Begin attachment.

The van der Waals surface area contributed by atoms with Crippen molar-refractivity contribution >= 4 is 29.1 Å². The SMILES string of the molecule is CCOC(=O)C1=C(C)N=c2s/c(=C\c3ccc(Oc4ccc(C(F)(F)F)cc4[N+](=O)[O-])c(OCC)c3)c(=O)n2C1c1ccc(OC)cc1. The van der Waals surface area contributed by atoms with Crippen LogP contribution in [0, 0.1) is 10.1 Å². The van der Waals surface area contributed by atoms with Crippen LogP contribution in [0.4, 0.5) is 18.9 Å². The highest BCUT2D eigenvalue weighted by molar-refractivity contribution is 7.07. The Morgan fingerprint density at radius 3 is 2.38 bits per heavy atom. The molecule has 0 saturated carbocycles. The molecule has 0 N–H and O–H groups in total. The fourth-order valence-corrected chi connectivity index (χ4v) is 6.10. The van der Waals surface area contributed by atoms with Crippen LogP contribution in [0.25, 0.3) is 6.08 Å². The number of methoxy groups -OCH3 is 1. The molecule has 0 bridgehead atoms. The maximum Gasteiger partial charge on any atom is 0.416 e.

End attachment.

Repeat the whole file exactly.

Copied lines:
The van der Waals surface area contributed by atoms with Crippen molar-refractivity contribution >= 4 is 29.1 Å². The SMILES string of the molecule is CCOC(=O)C1=C(C)N=c2s/c(=C\c3ccc(Oc4ccc(C(F)(F)F)cc4[N+](=O)[O-])c(OCC)c3)c(=O)n2C1c1ccc(OC)cc1. The van der Waals surface area contributed by atoms with Crippen LogP contribution in [0, 0.1) is 10.1 Å². The van der Waals surface area contributed by atoms with Crippen LogP contribution in [0.4, 0.5) is 18.9 Å². The highest BCUT2D eigenvalue weighted by molar-refractivity contribution is 7.07. The Morgan fingerprint density at radius 3 is 2.38 bits per heavy atom. The molecule has 0 saturated carbocycles. The molecule has 0 N–H and O–H groups in total. The fourth-order valence-corrected chi connectivity index (χ4v) is 6.10. The van der Waals surface area contributed by atoms with Crippen LogP contribution in [0.25, 0.3) is 6.08 Å². The number of methoxy groups -OCH3 is 1. The molecule has 0 bridgehead atoms. The maximum Gasteiger partial charge on any atom is 0.416 e.